by Jim Kouri, CPP
Former Vice President Al Gore scours the countryside looking for support for a possible presidential run and attempts to emulate bible-thumping preachers while preaching a message of the need for "big government" to save the planet. Meanwhile, Gore hobnobs with the Hollywood elite many of whom wouldn't know a Bible from a Cecil B. DeMille script for the movie "Samson and Delilah."
Senator Hillary Clinton, who's husband used a Bible as a prop during his impeachment days, hires a consultant in order to find a way to "get over on evangelicals" without changing her positions on killing unborn children and changing the definition of marriage.
Democrat Party strategists hold brainstorming meetings in order to find the means to hoodwink Christian voters without forsaking their socialist beliefs and plans.
On Wednesday, January 17, The Church Report revealed that a group of Christian, Jewish, Muslim and Sikh leaders have a new "faith agenda" that they will hold the 110th Congress to. This new agenda will shift the emphasis away from opposing abortion and "same-sex marriage" to issues liberal denominations and interfaith groups are associated with, according to the Church Report's Jennifer Morehouse.
The lobby Faith in Public Life and other interfaith groups are advocating increasing the minimum wage, economic and social justice in regard to immigration reform, ending the war in Iraq, and "creation care," a euphemism for child care.
Paul Sherry, national coordinator of the "Let Justice Roll Living Wage Campaign," said most Americans are "morally outraged" by low pay. The organization lobbied successfully for minimum wage increases in several states, according to Morehouse's report.
Church Report then quotes the president of the National Hispanic Christian Leadership Conference, Sam Rodriguez said, "There is a strong faith ethos in the Hispanic community of the issues of immigration, poverty and economic and social justice." He advocates for secure borders and stopping illegal immigration, but he supports amnesty and a guest worker program.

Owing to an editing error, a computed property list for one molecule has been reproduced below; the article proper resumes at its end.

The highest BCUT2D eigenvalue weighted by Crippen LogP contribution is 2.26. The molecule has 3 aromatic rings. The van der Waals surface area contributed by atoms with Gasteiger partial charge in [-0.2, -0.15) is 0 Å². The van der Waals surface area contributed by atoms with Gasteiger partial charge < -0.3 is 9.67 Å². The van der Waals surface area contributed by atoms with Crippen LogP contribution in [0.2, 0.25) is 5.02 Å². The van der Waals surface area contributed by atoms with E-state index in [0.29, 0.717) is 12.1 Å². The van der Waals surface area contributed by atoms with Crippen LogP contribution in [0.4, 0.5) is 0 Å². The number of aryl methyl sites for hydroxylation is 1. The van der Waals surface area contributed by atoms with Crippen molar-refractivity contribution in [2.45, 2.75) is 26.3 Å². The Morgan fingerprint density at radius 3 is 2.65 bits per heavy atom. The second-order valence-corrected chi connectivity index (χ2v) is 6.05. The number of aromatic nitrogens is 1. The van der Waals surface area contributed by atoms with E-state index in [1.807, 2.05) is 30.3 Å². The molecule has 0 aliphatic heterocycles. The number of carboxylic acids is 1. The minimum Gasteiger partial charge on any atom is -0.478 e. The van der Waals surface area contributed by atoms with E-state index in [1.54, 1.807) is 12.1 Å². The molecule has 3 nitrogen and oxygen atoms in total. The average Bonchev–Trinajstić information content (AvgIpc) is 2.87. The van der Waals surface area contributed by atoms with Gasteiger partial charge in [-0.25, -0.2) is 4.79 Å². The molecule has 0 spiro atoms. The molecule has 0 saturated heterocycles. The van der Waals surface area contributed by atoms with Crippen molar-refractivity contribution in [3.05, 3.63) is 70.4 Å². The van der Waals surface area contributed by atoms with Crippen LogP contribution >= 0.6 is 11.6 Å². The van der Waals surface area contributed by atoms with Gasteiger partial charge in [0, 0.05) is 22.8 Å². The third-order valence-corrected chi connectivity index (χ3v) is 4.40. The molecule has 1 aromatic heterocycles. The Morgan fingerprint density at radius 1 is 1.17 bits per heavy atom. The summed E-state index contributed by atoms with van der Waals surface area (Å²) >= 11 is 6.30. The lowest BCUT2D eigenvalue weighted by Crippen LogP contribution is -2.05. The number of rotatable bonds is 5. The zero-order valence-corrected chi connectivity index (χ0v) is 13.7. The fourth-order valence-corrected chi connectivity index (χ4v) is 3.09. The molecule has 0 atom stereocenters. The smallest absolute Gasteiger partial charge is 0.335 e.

"God specifically made humans responsible [for creation] as His image, and as His representatives on earth," Paul de Vries, a board member with the National Association of Evangelicals and president of New York Divinity School said. "How we treat His creation He takes personally," de Vries continued. "We’re people lovers, but we can be tree lovers at the same time. We’re people huggers and tree huggers."
Rick Ufford Chase, who leads the organization Christian Peace Witness for Iraq, said his group intends to remind Congress that it has a "clear moral imperative to end the war" and bring US military forces home, according to Morehouse. But Chase's organization has no plan on how to protect millions of Americans from terrorist attacks.
Faith in Public Life said Congress should heed the power of religious voters who "rejected a go-it-alone strategy in Iraq and politicians that put power ahead of policies that promote the common good."
The Church Report is a national business news magazine that is distributed to over 40,000 senior pastors and Christian leaders from across the United States. Published by Christy Media, headquartered in Scottsdale, Arizona and founded by Jason T. Christy, CEO of Christy Media, The Church Report is the leading magazine Christians turn to for news and information on a range of topics from theology, politics, business, books, music, education and much more!
Jim Kouri, CPP is currently fifth vice-president of the National Association of Chiefs of Police and he's a staff writer for the New Media Alliance (thenma.org). He's former chief at a New York City housing project in Washington Heights nicknamed "Crack City" by reporters covering the drug war in the 1980s. In addition, he served as director of public safety at a New Jersey university and director of security for several major organizations. He's also served on the National Drug Task Force and
trained police and security officers throughout the country. Kouri writes for many police and security magazines including Chief of Police, Police Times, The Narc Officer and others. He's a news writer for TheConservativeVoice.Com and PHXnews.com. He's also a columnist for AmericanDaily.Com, MensNewsDaily.Com, MichNews.Com, and he's syndicated by AXcessNews.Com. He's appeared as on-air commentator for over 100 TV and radio news and talk shows including Oprah, McLaughlin Report, CNN Headline
News, MTV, Fox News, etc. His book Assume The Position is available at Amazon.Com. Kouri's own website is located at http://jimkouri.us
by Bob Parks
The following a citizen's response to the President's State of the Union address and the Democrat response. This response is to the Men and Women of the United States Armed Forces.
With all the political events of the past week, I was going to issue you an apology. Seeing how the people of whom I would be apologizing for are self-centered, self-righteous, better-than-anyone citizens of our great nation, let it suffice to say I am more disgusted than anything else.